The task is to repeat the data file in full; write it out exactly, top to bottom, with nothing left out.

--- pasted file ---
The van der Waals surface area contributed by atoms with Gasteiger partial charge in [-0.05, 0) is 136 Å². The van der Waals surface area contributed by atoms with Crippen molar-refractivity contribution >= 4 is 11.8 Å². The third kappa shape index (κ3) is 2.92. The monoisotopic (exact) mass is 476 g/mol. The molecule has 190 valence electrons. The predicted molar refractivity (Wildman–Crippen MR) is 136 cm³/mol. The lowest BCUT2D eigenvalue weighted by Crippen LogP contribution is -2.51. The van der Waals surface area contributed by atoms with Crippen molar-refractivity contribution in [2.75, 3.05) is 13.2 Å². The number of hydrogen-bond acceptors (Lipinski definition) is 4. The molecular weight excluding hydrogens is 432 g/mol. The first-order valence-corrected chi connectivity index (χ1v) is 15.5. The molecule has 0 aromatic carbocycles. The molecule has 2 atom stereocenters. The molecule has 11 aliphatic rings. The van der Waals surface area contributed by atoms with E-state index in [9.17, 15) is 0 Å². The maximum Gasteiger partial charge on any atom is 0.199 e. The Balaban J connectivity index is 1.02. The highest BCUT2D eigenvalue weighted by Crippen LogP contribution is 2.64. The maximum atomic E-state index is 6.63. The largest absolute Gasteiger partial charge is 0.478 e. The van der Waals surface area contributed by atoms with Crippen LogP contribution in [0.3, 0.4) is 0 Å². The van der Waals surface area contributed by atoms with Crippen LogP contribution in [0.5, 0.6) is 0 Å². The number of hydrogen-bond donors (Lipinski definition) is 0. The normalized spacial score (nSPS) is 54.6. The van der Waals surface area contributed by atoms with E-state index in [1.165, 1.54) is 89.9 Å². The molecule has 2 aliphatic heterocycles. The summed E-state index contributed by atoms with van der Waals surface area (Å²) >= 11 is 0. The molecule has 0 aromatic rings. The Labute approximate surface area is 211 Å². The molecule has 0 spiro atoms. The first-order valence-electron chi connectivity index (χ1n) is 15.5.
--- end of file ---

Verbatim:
The van der Waals surface area contributed by atoms with Gasteiger partial charge in [-0.05, 0) is 136 Å². The van der Waals surface area contributed by atoms with Crippen molar-refractivity contribution >= 4 is 11.8 Å². The third kappa shape index (κ3) is 2.92. The monoisotopic (exact) mass is 476 g/mol. The molecule has 190 valence electrons. The predicted molar refractivity (Wildman–Crippen MR) is 136 cm³/mol. The lowest BCUT2D eigenvalue weighted by Crippen LogP contribution is -2.51. The van der Waals surface area contributed by atoms with Crippen molar-refractivity contribution in [2.75, 3.05) is 13.2 Å². The number of hydrogen-bond acceptors (Lipinski definition) is 4. The molecular weight excluding hydrogens is 432 g/mol. The first-order valence-corrected chi connectivity index (χ1v) is 15.5. The molecule has 0 aromatic carbocycles. The molecule has 2 atom stereocenters. The molecule has 11 aliphatic rings. The van der Waals surface area contributed by atoms with E-state index in [9.17, 15) is 0 Å². The maximum Gasteiger partial charge on any atom is 0.199 e. The Balaban J connectivity index is 1.02. The highest BCUT2D eigenvalue weighted by Crippen LogP contribution is 2.64. The maximum atomic E-state index is 6.63. The largest absolute Gasteiger partial charge is 0.478 e. The van der Waals surface area contributed by atoms with Crippen LogP contribution in [0.3, 0.4) is 0 Å². The van der Waals surface area contributed by atoms with Crippen LogP contribution in [0.5, 0.6) is 0 Å². The number of hydrogen-bond donors (Lipinski definition) is 0. The normalized spacial score (nSPS) is 54.6. The van der Waals surface area contributed by atoms with E-state index in [1.165, 1.54) is 89.9 Å². The molecule has 2 aliphatic heterocycles. The summed E-state index contributed by atoms with van der Waals surface area (Å²) >= 11 is 0. The molecule has 0 aromatic rings. The Labute approximate surface area is 211 Å². The molecule has 0 spiro atoms. The first-order valence-electron chi connectivity index (χ1n) is 15.5.